Take Minecraft for a second. It has been lots of things for different kids (old kids too). YouTube is overflowing with HowTo videos on every aspect of MC.
There are different types of kids (and viewers of those videos). High-end performers that would have discovered most of those things on their own and who spend time trying to out-do the videos, becoming inspired to try more things on their own. Low-end copycats that don't have any imagination of their own, who are the same to follow Lego instructions to build the Harry Potter castle as it was blindly put before them in an instruction book. Page by page, part by part. Then there is the usual large bunch in the middle that span and vary the two extremes.
Now for the low-end kid (as I have evilly labeled them), do they get any value or utility from doing Legos by-the-book, or only doing in MC what they just saw in a video?
A big part of me says no. I am one that really misses and believes in the value of going out in the garage or backyard and just tryin' stuff. So many youngsters want the final working product and no longer have interest in figuring it out on their own. I invest in FLL for some hope to get kids hands-on something and something with no set answer key in the back of the book.
Yes, there is some utility in "keeping kids involved" or "getting them hooked and interested", that is indeed better than passively watching TV and their childhood waltz by. If one kid gets inspired by EVLessons or the others, I could never campaign against it.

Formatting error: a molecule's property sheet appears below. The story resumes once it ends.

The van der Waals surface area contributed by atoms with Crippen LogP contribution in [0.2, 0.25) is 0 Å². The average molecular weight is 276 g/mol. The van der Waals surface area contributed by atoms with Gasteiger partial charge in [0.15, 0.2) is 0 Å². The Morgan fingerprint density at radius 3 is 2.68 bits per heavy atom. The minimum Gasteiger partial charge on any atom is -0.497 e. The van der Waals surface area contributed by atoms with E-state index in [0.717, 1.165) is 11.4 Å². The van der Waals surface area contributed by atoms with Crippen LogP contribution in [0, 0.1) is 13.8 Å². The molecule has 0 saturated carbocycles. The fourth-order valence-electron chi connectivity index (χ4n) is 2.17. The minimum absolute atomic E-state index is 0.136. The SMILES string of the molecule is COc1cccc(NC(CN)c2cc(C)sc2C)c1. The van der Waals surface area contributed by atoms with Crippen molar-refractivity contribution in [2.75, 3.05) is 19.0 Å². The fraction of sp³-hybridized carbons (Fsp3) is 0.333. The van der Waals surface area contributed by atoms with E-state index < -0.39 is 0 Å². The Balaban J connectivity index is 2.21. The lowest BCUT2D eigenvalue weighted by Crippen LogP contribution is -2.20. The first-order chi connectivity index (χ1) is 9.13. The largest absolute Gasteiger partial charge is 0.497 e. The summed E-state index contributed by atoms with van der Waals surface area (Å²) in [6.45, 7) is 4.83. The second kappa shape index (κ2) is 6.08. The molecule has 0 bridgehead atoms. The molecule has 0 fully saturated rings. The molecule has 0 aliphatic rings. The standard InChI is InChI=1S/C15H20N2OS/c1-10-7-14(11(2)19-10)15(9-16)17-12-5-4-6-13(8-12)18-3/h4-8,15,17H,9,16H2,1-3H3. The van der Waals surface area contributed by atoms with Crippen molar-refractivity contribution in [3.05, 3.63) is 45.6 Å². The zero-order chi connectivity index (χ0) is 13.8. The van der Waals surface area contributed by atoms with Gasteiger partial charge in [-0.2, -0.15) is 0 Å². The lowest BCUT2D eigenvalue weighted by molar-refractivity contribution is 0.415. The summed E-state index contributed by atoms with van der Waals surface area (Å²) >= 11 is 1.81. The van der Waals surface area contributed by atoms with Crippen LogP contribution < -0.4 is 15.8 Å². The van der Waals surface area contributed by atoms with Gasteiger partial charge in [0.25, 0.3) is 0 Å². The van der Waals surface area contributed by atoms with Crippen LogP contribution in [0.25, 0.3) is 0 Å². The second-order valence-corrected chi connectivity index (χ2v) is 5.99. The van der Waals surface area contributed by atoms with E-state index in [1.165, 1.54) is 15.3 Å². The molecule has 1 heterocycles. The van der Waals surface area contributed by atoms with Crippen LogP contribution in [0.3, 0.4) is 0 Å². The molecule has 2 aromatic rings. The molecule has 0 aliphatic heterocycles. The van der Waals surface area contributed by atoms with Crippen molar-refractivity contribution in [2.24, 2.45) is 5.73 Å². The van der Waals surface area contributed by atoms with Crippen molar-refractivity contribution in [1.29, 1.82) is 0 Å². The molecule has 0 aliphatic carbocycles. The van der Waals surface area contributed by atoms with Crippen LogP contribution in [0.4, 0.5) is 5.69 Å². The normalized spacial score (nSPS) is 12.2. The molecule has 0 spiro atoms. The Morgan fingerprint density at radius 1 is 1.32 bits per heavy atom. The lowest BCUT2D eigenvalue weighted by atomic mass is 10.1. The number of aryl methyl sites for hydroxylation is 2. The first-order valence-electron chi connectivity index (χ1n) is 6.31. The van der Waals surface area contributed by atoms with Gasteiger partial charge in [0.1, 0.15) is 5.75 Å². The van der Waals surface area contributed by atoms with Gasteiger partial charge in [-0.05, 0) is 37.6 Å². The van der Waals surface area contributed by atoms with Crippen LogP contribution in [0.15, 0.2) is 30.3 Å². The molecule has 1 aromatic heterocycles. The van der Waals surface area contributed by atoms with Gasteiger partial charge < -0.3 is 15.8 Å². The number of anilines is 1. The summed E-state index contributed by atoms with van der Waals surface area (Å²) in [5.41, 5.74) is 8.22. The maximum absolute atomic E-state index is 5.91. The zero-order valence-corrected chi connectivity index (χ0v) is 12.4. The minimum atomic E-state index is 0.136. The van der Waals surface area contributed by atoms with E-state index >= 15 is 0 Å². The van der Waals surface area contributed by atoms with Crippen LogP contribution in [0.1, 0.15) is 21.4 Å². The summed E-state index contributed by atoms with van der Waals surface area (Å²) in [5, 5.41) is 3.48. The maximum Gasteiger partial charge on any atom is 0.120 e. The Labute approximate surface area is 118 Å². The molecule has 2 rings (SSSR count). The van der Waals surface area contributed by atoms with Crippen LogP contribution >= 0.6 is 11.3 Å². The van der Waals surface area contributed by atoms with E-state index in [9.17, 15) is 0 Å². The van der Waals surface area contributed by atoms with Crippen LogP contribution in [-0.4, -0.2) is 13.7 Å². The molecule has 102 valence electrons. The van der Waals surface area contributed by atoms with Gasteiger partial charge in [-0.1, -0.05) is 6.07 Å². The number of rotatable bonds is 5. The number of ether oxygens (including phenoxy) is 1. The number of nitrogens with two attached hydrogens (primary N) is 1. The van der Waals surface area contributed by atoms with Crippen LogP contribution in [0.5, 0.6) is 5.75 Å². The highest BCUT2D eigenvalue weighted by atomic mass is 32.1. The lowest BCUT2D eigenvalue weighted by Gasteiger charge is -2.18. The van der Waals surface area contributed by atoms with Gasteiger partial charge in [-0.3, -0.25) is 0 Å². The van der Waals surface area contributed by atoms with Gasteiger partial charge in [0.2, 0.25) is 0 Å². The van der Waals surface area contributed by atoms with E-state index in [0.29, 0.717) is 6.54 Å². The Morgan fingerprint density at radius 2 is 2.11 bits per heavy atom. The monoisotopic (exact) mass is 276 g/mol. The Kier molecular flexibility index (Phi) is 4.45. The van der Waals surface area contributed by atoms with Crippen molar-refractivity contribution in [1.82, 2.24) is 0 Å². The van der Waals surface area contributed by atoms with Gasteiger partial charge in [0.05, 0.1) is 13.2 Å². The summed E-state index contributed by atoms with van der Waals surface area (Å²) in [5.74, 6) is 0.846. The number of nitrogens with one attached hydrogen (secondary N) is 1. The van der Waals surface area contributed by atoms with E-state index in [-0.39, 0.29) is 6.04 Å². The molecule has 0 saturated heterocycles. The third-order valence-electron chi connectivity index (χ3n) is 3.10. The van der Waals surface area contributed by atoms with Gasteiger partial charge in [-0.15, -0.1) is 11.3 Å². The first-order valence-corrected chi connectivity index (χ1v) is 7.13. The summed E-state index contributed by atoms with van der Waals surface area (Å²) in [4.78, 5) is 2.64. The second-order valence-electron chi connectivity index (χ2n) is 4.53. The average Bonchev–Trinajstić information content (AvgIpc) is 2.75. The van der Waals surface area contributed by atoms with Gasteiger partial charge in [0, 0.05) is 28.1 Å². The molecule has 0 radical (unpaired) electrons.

So if a team or kid took on the Mindstorms platform and each FLL season on their own, and stumbled and scratched their way to better-than-average - then I think they will have learned and been convinced of a way of thinking, that propels them way forward towards excellence in their next 10-15 years.
If a team or kid opens up the Mindstorms box and immediately rushes out to copy what is available from the internet (or is spoon fed from a well-meaning but over-involved mentor), and they too manage their way to a better-than-average result - then I think they have a decently likelihood of always being just better-than-average.
Now there is one other angle. Let's say you knew you wanted to be a programmer. Is it really needed these days to learn assembler and twos-compliment storage methods, etc? To learn "from the ground up" so you "appreciate" higher-level languages and how not to write code that is wasteful of memory or resources, etc. The journeymen, apprentice, master concepts.
If we always state that every master has to start from square one - then we stifle overall innovation. Only by building-on-the-shoulders of other masters that already conquered assembly and compilation concepts - do we rapidly progress.
But. Here is where I think FLL has a different role. FLL (and the age group it targets) is NOT already slotted to become programmers or robot designers, or whatever. It is a great EXERCISE to start to developing muscles and skillsets that one needs to design and problem solve. And if we want them to be "masters" of problem solving (no matter what field and future they behold), then I think you get the best bang for the buck by starting them at square one.
Only if square one makes them turn towards square zero, and these barriers to "getting going" can be mitigated by the likes of EV3Lessons or Lego tutorials or even Mr Dude35 - well then, that is certainly OK and better overall.